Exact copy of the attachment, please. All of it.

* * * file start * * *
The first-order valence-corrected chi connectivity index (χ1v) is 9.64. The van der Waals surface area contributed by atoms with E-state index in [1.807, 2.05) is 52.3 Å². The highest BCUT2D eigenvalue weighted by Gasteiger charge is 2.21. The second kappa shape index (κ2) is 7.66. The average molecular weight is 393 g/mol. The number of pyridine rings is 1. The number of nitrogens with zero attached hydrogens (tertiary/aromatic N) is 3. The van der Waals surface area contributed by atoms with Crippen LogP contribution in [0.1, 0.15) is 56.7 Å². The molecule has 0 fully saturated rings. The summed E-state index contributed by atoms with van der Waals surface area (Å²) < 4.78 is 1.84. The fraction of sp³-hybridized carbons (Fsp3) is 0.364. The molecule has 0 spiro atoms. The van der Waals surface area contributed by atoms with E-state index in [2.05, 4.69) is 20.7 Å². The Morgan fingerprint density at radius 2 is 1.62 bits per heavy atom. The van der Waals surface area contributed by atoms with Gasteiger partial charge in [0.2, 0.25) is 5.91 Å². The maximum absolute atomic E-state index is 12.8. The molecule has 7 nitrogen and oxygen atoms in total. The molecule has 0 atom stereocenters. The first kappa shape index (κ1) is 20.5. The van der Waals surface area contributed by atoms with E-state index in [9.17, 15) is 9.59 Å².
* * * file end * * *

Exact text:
The first-order valence-corrected chi connectivity index (χ1v) is 9.64. The van der Waals surface area contributed by atoms with E-state index in [1.807, 2.05) is 52.3 Å². The highest BCUT2D eigenvalue weighted by Gasteiger charge is 2.21. The second kappa shape index (κ2) is 7.66. The average molecular weight is 393 g/mol. The number of pyridine rings is 1. The number of nitrogens with zero attached hydrogens (tertiary/aromatic N) is 3. The van der Waals surface area contributed by atoms with Crippen LogP contribution in [0.1, 0.15) is 56.7 Å². The molecule has 0 fully saturated rings. The summed E-state index contributed by atoms with van der Waals surface area (Å²) < 4.78 is 1.84. The fraction of sp³-hybridized carbons (Fsp3) is 0.364. The molecule has 0 spiro atoms. The van der Waals surface area contributed by atoms with E-state index in [2.05, 4.69) is 20.7 Å². The Morgan fingerprint density at radius 2 is 1.62 bits per heavy atom. The van der Waals surface area contributed by atoms with Gasteiger partial charge in [0.2, 0.25) is 5.91 Å². The maximum absolute atomic E-state index is 12.8. The molecule has 7 nitrogen and oxygen atoms in total. The molecule has 0 atom stereocenters. The first kappa shape index (κ1) is 20.5. The van der Waals surface area contributed by atoms with E-state index in [9.17, 15) is 9.59 Å².